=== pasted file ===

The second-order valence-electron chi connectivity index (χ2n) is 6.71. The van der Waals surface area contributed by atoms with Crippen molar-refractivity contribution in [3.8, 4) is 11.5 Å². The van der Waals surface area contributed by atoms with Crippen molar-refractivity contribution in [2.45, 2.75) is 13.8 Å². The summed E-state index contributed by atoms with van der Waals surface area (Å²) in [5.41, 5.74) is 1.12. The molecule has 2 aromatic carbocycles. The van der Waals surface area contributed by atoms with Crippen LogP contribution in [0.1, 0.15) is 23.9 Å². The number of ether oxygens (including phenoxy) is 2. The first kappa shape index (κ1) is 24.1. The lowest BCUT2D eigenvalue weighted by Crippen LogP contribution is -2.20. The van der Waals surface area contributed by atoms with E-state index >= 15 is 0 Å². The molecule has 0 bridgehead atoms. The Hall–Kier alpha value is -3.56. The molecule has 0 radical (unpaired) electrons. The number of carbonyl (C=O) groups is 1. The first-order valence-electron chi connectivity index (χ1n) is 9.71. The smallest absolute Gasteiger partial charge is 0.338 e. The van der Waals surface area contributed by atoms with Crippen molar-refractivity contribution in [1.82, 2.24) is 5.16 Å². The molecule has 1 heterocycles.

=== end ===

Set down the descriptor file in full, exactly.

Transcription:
The second-order valence-electron chi connectivity index (χ2n) is 6.71. The van der Waals surface area contributed by atoms with Crippen molar-refractivity contribution in [3.8, 4) is 11.5 Å². The van der Waals surface area contributed by atoms with Crippen molar-refractivity contribution in [2.45, 2.75) is 13.8 Å². The summed E-state index contributed by atoms with van der Waals surface area (Å²) in [5.41, 5.74) is 1.12. The molecule has 2 aromatic carbocycles. The van der Waals surface area contributed by atoms with Crippen LogP contribution in [0.1, 0.15) is 23.9 Å². The number of ether oxygens (including phenoxy) is 2. The first kappa shape index (κ1) is 24.1. The lowest BCUT2D eigenvalue weighted by Crippen LogP contribution is -2.20. The van der Waals surface area contributed by atoms with E-state index >= 15 is 0 Å². The molecule has 0 bridgehead atoms. The Hall–Kier alpha value is -3.56. The molecule has 0 radical (unpaired) electrons. The number of carbonyl (C=O) groups is 1. The first-order valence-electron chi connectivity index (χ1n) is 9.71. The smallest absolute Gasteiger partial charge is 0.338 e. The van der Waals surface area contributed by atoms with Crippen molar-refractivity contribution in [1.82, 2.24) is 5.16 Å². The molecule has 1 heterocycles.